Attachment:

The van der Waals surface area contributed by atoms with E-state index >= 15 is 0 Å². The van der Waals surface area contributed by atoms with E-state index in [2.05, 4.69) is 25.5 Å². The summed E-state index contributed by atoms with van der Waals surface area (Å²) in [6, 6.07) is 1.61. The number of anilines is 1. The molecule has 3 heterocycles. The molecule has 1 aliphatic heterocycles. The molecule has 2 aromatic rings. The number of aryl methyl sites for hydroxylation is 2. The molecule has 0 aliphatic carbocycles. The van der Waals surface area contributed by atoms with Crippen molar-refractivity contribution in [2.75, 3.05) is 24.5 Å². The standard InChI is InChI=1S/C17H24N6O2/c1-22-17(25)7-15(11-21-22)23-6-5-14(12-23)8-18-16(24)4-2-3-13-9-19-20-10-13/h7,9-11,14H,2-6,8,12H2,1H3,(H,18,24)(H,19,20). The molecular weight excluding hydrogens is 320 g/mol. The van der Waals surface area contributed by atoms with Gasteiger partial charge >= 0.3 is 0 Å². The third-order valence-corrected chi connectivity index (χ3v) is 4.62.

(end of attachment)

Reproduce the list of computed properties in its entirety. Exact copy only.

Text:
The van der Waals surface area contributed by atoms with E-state index >= 15 is 0 Å². The van der Waals surface area contributed by atoms with E-state index in [2.05, 4.69) is 25.5 Å². The summed E-state index contributed by atoms with van der Waals surface area (Å²) in [6, 6.07) is 1.61. The number of anilines is 1. The molecule has 3 heterocycles. The molecule has 1 aliphatic heterocycles. The molecule has 2 aromatic rings. The number of aryl methyl sites for hydroxylation is 2. The molecule has 0 aliphatic carbocycles. The van der Waals surface area contributed by atoms with Crippen molar-refractivity contribution in [2.75, 3.05) is 24.5 Å². The standard InChI is InChI=1S/C17H24N6O2/c1-22-17(25)7-15(11-21-22)23-6-5-14(12-23)8-18-16(24)4-2-3-13-9-19-20-10-13/h7,9-11,14H,2-6,8,12H2,1H3,(H,18,24)(H,19,20). The molecular weight excluding hydrogens is 320 g/mol. The van der Waals surface area contributed by atoms with Gasteiger partial charge >= 0.3 is 0 Å². The third-order valence-corrected chi connectivity index (χ3v) is 4.62.